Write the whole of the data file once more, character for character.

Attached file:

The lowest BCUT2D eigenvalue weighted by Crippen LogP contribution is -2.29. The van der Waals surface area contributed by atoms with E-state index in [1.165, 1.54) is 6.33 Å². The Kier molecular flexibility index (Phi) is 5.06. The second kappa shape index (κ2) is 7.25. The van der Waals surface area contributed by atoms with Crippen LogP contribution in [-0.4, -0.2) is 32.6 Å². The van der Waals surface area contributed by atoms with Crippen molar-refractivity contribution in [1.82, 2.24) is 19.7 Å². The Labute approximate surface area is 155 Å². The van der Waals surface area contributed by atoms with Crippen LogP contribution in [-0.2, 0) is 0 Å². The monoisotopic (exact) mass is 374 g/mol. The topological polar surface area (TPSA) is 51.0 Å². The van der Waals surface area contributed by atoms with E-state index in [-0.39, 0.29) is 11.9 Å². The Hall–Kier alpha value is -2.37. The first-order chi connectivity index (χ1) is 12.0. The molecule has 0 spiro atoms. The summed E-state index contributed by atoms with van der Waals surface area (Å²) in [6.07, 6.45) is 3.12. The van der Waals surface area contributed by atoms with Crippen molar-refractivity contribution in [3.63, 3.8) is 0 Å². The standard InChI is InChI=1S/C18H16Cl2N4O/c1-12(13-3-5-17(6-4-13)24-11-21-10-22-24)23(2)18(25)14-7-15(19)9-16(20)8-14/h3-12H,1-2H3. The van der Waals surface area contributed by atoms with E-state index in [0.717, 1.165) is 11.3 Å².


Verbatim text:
The lowest BCUT2D eigenvalue weighted by Crippen LogP contribution is -2.29. The van der Waals surface area contributed by atoms with E-state index in [1.165, 1.54) is 6.33 Å². The Kier molecular flexibility index (Phi) is 5.06. The second kappa shape index (κ2) is 7.25. The van der Waals surface area contributed by atoms with Crippen LogP contribution in [-0.4, -0.2) is 32.6 Å². The van der Waals surface area contributed by atoms with Crippen molar-refractivity contribution in [1.82, 2.24) is 19.7 Å². The Labute approximate surface area is 155 Å². The van der Waals surface area contributed by atoms with Crippen LogP contribution in [-0.2, 0) is 0 Å². The monoisotopic (exact) mass is 374 g/mol. The topological polar surface area (TPSA) is 51.0 Å². The van der Waals surface area contributed by atoms with E-state index in [-0.39, 0.29) is 11.9 Å². The Hall–Kier alpha value is -2.37. The first-order chi connectivity index (χ1) is 12.0. The molecule has 0 spiro atoms. The summed E-state index contributed by atoms with van der Waals surface area (Å²) in [6.07, 6.45) is 3.12. The van der Waals surface area contributed by atoms with Crippen molar-refractivity contribution in [3.63, 3.8) is 0 Å². The standard InChI is InChI=1S/C18H16Cl2N4O/c1-12(13-3-5-17(6-4-13)24-11-21-10-22-24)23(2)18(25)14-7-15(19)9-16(20)8-14/h3-12H,1-2H3. The van der Waals surface area contributed by atoms with E-state index in [0.717, 1.165) is 11.3 Å².